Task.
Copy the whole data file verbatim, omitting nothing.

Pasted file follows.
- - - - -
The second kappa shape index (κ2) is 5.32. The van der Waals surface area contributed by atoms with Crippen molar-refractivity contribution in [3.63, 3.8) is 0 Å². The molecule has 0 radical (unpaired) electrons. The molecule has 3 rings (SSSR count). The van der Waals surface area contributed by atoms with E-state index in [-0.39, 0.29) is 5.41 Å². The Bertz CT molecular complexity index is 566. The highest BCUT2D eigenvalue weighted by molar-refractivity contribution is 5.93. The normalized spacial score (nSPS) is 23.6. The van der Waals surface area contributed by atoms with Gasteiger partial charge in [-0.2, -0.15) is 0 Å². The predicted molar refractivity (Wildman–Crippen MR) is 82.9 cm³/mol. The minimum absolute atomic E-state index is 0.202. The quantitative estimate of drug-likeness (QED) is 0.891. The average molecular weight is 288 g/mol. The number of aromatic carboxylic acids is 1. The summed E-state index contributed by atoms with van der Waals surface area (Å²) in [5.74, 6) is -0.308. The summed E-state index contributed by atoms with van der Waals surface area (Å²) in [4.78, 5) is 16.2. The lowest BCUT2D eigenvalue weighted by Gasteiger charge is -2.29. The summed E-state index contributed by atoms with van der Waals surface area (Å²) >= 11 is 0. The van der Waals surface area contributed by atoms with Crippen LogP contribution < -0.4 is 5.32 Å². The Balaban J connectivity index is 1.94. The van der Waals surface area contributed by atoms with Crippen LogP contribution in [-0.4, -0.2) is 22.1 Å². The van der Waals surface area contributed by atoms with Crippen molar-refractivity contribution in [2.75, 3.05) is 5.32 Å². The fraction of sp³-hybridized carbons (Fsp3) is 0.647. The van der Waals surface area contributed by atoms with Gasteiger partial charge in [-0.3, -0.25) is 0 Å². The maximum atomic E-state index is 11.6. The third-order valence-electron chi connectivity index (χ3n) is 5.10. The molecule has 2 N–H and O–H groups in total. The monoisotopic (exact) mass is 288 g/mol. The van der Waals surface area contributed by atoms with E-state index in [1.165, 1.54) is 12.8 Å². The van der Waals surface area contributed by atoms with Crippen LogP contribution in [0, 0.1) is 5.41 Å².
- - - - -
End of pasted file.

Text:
The second kappa shape index (κ2) is 5.32. The van der Waals surface area contributed by atoms with Crippen molar-refractivity contribution in [3.63, 3.8) is 0 Å². The molecule has 0 radical (unpaired) electrons. The molecule has 3 rings (SSSR count). The van der Waals surface area contributed by atoms with E-state index in [-0.39, 0.29) is 5.41 Å². The Bertz CT molecular complexity index is 566. The highest BCUT2D eigenvalue weighted by molar-refractivity contribution is 5.93. The normalized spacial score (nSPS) is 23.6. The van der Waals surface area contributed by atoms with Gasteiger partial charge in [-0.2, -0.15) is 0 Å². The predicted molar refractivity (Wildman–Crippen MR) is 82.9 cm³/mol. The minimum absolute atomic E-state index is 0.202. The quantitative estimate of drug-likeness (QED) is 0.891. The average molecular weight is 288 g/mol. The number of aromatic carboxylic acids is 1. The summed E-state index contributed by atoms with van der Waals surface area (Å²) in [5.74, 6) is -0.308. The summed E-state index contributed by atoms with van der Waals surface area (Å²) in [4.78, 5) is 16.2. The lowest BCUT2D eigenvalue weighted by Gasteiger charge is -2.29. The summed E-state index contributed by atoms with van der Waals surface area (Å²) >= 11 is 0. The van der Waals surface area contributed by atoms with Crippen LogP contribution < -0.4 is 5.32 Å². The Balaban J connectivity index is 1.94. The van der Waals surface area contributed by atoms with Crippen LogP contribution in [-0.4, -0.2) is 22.1 Å². The van der Waals surface area contributed by atoms with Crippen molar-refractivity contribution in [2.75, 3.05) is 5.32 Å². The fraction of sp³-hybridized carbons (Fsp3) is 0.647. The van der Waals surface area contributed by atoms with Gasteiger partial charge in [-0.3, -0.25) is 0 Å². The maximum atomic E-state index is 11.6. The third-order valence-electron chi connectivity index (χ3n) is 5.10. The molecule has 2 N–H and O–H groups in total. The monoisotopic (exact) mass is 288 g/mol. The van der Waals surface area contributed by atoms with E-state index in [1.165, 1.54) is 12.8 Å². The van der Waals surface area contributed by atoms with Crippen LogP contribution in [0, 0.1) is 5.41 Å².